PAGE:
Ombudsman Conchita Carpio Morales’ allegation that Chief Justice Renato Corona has $12 million in dollar accounts will go down in Philippine history as one of the biggest and most deviously constructed deceptions ever foisted on the public.
Morales unfortunately swallowed hook, line and sinker the deeply flawed analysis of raw data made by Heidi Mendoza, whom President Aquino deep-selected to overtake five officer-levels to become deputy commissioner of the Commission on Audit.
Morales’ allegations are based on two colossal errors. One involves confusing the meanings of “transactions” and “balances”; the other exploits laymen’s ignorance of banking transactions and how these are documented.
The first error actually was deliberate as Aquino’s operatives still had a big problem when they got raw data from the secretariat of Anti-Money Laundering Council (AMLC). These didn’t report Corona’s bank balances but merely transactions, whose average amount per transaction for deposits was only $104,737, hardly eyebrow-raising. (The AMLC report, marked “For Intelligence Purpose Only,” however, has no authorship and its entries have no source document, which opens the possibility of its tampering.)
Morales—or Mendoza—therefore had to surreptitiously misrepresent “transactions” as “balances,” to generate significant amounts. This was done by a conceptual sleight of hand.
Morales’ PowerPoint presentation states: “The amounts appearing in the tabulation are not account balances but transaction balances.” This was a devious invention of a term in order that the sum of transactions would be confused with “balances,” so that Corona would appear to have huge bank accounts. Indeed, Morales would later on drop the “transaction” adjective, referring only to “aggregations,” “balances,” or “bank accounts.”
Transactions are the withdrawals and deposits on your bank account over time. The net result of these, what’s left, is your bank balance at a given time.
To illustrate, if I have P100,000 in my bank account and lend it out at a 5-percent interest rate for a month’s use to six borrowers consecutively, my bank balance at the end of six months would be P130,000. This is the sum of my initial P100,000 plus the interest of P5,000 earned for each of the six lending transactions.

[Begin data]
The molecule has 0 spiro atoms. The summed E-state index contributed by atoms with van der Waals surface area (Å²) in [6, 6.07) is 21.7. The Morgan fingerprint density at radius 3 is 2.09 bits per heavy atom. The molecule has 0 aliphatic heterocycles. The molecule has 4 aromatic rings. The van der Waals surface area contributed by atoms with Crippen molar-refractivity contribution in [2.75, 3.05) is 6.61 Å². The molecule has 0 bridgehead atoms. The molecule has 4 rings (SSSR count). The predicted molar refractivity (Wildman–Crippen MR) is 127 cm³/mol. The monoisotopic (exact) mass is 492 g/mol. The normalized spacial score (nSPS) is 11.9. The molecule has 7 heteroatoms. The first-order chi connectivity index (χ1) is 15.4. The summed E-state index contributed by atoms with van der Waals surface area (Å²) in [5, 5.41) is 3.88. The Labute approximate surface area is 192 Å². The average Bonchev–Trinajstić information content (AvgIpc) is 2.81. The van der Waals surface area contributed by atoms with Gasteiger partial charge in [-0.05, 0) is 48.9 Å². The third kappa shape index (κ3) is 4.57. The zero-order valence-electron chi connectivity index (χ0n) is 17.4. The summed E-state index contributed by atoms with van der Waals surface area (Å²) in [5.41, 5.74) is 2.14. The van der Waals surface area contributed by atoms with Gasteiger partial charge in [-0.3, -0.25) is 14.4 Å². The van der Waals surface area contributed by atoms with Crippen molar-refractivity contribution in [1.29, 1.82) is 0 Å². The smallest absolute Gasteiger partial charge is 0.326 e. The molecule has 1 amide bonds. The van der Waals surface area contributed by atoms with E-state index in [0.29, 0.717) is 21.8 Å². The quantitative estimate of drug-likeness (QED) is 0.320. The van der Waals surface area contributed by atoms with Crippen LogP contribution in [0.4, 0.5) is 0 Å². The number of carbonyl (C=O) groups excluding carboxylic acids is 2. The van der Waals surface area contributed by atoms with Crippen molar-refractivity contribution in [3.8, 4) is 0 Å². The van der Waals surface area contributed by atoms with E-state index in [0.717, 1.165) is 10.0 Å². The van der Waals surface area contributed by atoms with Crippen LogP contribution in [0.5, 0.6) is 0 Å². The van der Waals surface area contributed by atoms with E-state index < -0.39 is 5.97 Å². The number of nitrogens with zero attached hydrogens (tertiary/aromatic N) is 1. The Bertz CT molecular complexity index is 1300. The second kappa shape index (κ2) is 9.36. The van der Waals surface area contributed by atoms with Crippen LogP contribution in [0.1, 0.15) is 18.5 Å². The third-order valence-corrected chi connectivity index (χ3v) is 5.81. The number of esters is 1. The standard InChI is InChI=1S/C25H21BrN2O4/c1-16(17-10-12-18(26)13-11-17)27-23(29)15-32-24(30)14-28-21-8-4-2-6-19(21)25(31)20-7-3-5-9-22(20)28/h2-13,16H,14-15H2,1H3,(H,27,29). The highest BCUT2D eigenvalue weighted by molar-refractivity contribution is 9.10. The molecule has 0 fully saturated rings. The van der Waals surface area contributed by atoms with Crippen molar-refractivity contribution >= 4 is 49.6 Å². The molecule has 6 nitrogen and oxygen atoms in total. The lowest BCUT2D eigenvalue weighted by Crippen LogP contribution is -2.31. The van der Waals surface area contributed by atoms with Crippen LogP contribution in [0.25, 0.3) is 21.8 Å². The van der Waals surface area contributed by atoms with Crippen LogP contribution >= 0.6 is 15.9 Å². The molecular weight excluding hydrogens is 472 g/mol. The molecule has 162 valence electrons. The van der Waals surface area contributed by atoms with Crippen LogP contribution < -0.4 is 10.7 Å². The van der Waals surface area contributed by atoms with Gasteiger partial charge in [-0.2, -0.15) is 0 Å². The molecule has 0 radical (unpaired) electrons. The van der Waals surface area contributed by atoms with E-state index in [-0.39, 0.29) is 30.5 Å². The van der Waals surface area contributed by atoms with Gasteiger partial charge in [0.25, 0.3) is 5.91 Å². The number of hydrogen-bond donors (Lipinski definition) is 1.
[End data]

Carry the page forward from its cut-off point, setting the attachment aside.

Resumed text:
For Morales though, my bank account would be 10 times more: P1.33 million. This is her “transaction balance” for the 13 transactions—my initial deposit of P100,000 plus P600,00 (the sum of six withdrawals of P100,000 each when I lend it) plus P630,000 (the sum of six deposits of P105,000 each when I’m repaid).
This is exactly how Morales arrived at Corona’s “$12 million dollar accounts.” The table below is a snapshot of how she did this, based on Corona’s 2004 banking transactions:
DATE DEPOSIT WITHDRAWALS
April 4 390,000
May 6 390,526
May 2 100,000
May 7 100,134
Aug 4 30,000
Sept 8 30,040
Aug 18 30,000
Sept 9 30,040
“Transaction Balance”: 550,740 550,000
From this data, Morales claims that Corona’s dollar accounts for 2004 “aggregate” to $1.1 million—the sum of all deposit transactions ($550,740) and withdrawal transactions ($550,000). She does this kind of computations for the nine years 2003 to 2011, and—voila!—Corona’s bank accounts total $12 million. (Since we don’t know what the initial deposit was, determining what Corona’s balance was at end-2004 can only be a guess.)
Morales’ second colossal error is based on ignorance—a pretended one—of banking transactions and how these are documented.
Morales and the prosecution panel claimed that the fact that Corona had 82 dollar accounts indicated that the Chief Justice was trying to hide his money and may even have engaged in money laundering. In her presentation, Morales was aghast at her “significant observations”: “multiple accounts created for similar purpose!” “Circuitous fund movements”! “Deposit and withdrawal made on the same day!” Bankers have been laughing at such display of banking illiteracy.
There are 82 accounts—in nine years—since Corona or his fund manager has been active in generating as much earnings from his funds through the usual money market placements, each of which are reported as different accounts.
For example, in the table above, a 30-day placement amounting to $390,000 was made on April 4, reported in the AMLC data as another dollar account. The placement was terminated May 6, with $390,526 credited to Corona’s account—earning $526 in a month’s time. Mysterious deposits and withdrawals on the same day? These are either the usual overnight money market placements or documentation requirements on certain transactions.
So how much did Corona have in his bank accounts, and did he report this in his SALN? While only a guess, it would be the biggest and last of Corona’s banking transactions reported: $687,433.
That dollar amount is worth P29.4 million now. But in 2001 when the exchange rate was P51 to the dollar, that was equivalent to P35 million. Doesn’t that figure remind you of the P34.7 million payment by the Manila government for the Basa-Guidote property, which the Chief Justice’s better-half, Cristina Corona, received and claimed she was holding in trust, and therefore was not their asset?
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